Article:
Chief Probation Officers of California Positions on 2020 Ballot Propositions
CPOC Supports Prop. 25, Opposes Prop. 20


Chief Probation Officers of California Support Proposition 25

California Probation supports Proposition 25 because it will make California’s criminal justice system fairer, safer, and more equal.

  • Prop 25 creates a new system where judges make pre-trial release determinations based on a person’s flight risk and risk to public safety with risk assessment tools.
  • Using objective factors to inform a Court about safety and flight risks, these assessment tools will inform a judge’s decision, not replace a judge’s decision. Judges make decisions, not computer algorithms.
  • Prop 25 is built on scientific, and not on arbitrary factors like commitment offenses or the amount of money someone has.
  • Currently, if someone does not pose a serious public safety risk and sits in jail for weeks before their case is heard, they can lose their job, home, and positive engagement with their family, which only makes people more likely to commit more crime in the future, not less likely.

California Probation believes in the independent oversight provision of Prop 25, particularly on its impact by race, ethnicity, gender, and income level – to ensure more fairness in our system.

  • Prop 25 contains checks and balances on California’s courts requiring data collection for improvement, helping weeding out any unintended biases that might exist.
  • Validated risk assessments are a scientific tool and are by far the best option to protect public safety, a person’s constitutional rights, and decrease bias in the pre-trial release. This new system will honor the constitutional safeguard that everyone is innocent until proven guilty.
  • Many times, we also see the current system forces some innocent people to plead guilty to crimes they may not have committed because they can’t afford to pay a non-refundable fee of $5,000 or more to post bail, and they can’t afford to stay in jail and risk losing their jobs or home while they wait for trial.

Based on evidence and research to make our communities safe in the long-term, California Probation believes that the system Prop 25 creates will help low-risk offenders get the rehabilitation they need.

  • Risk assessments allow us to make educated decisions on pre-trial release using an unbiased, scientifically-proven way to understand the factors of an individual that have contributed to their justice involvement. This ensures public safety is the top priority for pre-trial release, rather than the basis on the individual’s ability to afford bail.
  • Validated risk assessments are a scientific tool – and given other options like an officer’s subjective opinion, cash bail system, or the release of dangerous and violent offenders – it is by far the best option to protect public safety, a person’s constitutional rights, and mete out the unbiased pre-trial release.

Chief Probation Officers of California Oppose Proposition 20

California Probation believes that individualized and localized supervision is the best approach to improve community safety and support rehabilitation.

  • Prop 20, however, proposes blanket changes around probation revocation without evidence to support that court revocation or other pre-determined sanction after three non-criminal behaviors have positive outcomes.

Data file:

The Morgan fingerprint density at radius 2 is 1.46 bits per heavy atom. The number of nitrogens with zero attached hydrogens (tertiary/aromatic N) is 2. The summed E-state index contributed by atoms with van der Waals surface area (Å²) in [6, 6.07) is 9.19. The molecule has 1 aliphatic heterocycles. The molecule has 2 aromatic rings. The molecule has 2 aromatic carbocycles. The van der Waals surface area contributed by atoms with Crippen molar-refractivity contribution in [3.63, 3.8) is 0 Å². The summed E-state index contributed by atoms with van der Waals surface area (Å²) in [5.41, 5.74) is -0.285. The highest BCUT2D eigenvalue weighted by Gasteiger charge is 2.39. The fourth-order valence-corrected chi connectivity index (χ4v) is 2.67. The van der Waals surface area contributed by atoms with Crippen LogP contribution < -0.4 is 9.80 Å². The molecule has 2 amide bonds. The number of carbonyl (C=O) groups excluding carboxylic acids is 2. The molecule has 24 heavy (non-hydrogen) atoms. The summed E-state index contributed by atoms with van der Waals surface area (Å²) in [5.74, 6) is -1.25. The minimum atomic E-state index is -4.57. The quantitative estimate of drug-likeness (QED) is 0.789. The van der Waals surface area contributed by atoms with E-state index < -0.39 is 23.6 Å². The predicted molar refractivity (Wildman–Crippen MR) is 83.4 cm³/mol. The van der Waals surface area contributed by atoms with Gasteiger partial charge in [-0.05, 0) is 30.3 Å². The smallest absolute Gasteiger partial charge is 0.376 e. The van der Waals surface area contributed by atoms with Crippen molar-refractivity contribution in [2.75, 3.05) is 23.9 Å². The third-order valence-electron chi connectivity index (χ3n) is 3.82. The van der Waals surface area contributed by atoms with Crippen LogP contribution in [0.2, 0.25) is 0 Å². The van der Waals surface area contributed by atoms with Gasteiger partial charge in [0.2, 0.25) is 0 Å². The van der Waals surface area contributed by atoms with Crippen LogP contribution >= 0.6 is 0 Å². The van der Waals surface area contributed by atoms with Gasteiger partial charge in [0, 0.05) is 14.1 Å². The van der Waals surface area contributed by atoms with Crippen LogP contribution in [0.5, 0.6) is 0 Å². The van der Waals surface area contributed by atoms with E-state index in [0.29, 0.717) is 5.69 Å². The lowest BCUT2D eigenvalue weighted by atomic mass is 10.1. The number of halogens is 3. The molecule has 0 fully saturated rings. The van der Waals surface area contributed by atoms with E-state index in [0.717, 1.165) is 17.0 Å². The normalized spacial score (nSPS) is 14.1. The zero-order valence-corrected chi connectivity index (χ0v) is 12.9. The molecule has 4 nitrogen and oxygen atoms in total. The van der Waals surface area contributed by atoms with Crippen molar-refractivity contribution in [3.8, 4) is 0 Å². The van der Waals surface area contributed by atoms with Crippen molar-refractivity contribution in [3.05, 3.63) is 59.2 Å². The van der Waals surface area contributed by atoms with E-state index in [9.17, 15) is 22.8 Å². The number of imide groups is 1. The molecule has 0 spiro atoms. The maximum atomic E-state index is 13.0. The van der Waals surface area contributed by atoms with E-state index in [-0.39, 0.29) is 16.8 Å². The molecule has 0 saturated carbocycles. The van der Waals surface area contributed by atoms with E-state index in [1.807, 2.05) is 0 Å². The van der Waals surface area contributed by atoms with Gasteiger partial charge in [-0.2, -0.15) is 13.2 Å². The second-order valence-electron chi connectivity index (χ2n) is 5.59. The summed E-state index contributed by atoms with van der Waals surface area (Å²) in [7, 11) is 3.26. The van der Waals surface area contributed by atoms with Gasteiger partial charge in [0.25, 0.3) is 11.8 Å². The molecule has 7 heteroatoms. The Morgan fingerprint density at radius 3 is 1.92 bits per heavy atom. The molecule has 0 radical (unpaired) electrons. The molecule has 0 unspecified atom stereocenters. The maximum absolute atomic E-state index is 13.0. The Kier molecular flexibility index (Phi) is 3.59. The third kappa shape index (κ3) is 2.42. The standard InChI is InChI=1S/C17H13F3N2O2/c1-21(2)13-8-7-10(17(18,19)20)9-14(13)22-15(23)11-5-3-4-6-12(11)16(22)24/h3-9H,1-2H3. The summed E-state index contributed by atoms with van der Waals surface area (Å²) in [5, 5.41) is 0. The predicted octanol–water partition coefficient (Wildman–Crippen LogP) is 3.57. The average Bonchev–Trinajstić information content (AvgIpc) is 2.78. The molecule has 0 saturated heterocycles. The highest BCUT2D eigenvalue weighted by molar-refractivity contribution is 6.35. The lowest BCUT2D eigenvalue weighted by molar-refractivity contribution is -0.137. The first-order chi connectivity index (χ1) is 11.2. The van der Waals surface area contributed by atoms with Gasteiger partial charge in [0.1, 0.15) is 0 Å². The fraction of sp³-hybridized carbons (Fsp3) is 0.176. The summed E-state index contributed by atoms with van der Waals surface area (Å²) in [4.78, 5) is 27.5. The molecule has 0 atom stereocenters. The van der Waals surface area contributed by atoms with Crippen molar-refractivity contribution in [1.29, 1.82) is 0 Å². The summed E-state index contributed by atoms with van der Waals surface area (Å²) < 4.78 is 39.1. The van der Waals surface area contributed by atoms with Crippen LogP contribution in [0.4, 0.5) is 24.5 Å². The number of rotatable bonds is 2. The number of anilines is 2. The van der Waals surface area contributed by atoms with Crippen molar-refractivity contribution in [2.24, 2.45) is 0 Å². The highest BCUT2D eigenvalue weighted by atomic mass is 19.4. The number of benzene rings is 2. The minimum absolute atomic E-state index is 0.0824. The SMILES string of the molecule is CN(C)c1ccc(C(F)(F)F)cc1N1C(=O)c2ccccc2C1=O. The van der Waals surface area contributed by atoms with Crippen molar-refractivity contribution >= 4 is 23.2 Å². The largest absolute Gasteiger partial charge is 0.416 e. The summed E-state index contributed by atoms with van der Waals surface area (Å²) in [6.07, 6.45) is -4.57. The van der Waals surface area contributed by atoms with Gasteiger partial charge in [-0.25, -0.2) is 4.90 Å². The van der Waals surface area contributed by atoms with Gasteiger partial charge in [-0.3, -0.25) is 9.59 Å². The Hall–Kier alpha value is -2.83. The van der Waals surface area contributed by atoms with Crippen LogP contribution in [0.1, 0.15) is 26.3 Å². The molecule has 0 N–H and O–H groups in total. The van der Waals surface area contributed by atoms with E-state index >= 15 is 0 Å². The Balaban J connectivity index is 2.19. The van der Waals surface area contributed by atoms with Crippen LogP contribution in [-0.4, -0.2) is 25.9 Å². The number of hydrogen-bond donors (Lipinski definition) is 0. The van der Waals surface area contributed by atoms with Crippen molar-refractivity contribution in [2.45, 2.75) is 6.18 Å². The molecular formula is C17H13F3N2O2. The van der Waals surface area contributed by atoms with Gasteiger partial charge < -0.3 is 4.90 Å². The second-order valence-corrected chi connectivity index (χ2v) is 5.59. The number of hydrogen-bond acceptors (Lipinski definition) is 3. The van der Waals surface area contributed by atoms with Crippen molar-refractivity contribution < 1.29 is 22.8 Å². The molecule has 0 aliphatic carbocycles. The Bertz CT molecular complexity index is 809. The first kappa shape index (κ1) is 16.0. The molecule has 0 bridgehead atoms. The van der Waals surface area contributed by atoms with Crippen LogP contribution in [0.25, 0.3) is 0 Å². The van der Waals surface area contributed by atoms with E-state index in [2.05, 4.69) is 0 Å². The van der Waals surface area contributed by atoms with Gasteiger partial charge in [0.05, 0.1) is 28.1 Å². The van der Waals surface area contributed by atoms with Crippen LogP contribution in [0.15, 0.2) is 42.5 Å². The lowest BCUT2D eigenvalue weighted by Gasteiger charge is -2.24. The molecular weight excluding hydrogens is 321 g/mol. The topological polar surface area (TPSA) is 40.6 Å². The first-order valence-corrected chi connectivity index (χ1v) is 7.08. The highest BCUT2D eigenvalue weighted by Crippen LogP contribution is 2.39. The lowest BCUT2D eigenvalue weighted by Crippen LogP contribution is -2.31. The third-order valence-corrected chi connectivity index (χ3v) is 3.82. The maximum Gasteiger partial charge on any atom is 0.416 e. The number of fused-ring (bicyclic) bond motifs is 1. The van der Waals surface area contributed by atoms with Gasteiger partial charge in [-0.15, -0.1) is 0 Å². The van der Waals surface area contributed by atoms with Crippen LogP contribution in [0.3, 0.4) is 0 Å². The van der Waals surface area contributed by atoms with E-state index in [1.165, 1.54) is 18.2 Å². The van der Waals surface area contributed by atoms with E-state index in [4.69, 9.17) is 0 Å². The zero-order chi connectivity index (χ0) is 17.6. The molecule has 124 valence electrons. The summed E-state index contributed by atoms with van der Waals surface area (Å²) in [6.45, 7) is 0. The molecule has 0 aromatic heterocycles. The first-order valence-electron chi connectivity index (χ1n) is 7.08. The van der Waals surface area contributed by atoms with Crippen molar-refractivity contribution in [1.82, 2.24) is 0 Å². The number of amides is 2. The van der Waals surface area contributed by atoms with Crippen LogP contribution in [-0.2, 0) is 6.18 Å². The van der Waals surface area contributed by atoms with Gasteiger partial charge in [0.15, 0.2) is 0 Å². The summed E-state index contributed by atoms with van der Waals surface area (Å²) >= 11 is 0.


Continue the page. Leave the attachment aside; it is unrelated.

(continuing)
• Over the last decade, several effective policy reforms that localize and individualize supervision have taken place.
  • These efforts were structured to provide public safety entities the ability to address offender behavior in a manner best fit to local conditions and the circumstances of the individual versus a prescribed one-size-fits-all approach.
  • Over-reaction, just like under-reaction, by the system, can and does have negative consequences on the rehabilitative process, delaying rehabilitation and risking further harm to our communities.

California Probation believes that community corrections should use all tools at our discretion. Imprisonment should only be applied at the discretion of a trained professional, and not an automatic response.

  • The appropriate ‘dosage’ for each individual has proven to be more effective in stopping a cycle of crime and beginning a healthy path away from the criminal justice system.
  • Interrupting the criminal cycle requires a careful balance of necessary accountability and well thought out interventions that include proper programs and services to address the risk to re-offend as well as criminogenic and non-criminogenic needs.
  • Research supports that reductions in crime are best achieved by interrupting the criminal cycle and changing a person’s long-term behavior by addressing their thought process. Prop 20 will harm proven approaches that help the individual and keep communities safer.

California Probation believes that effective policies that were established by Proposition 57 in 2016 should be kept in place.

  • Prop 57 was a response to pressure from the federal courts that demanded California respond to our overcrowded prisons or risk having federal officials intervene. 
  • Today, parole boards release less than half, or about 30% of incarcerated individuals as a result of Prop 57 to ensure that all releases are in the best interest of community safety and the individual.
  • Prop 20 could increase pressure for arbitrary, rushed releases from prison rather than prioritize preparedness for successful releases that safeguard public safety.
  • Ultimately, releasing incarcerated individuals that are not ready for release could lead to recidivism, which will increase taxpayers’ cost, risk public safety, and harm individuals who need support to leave the system successfully.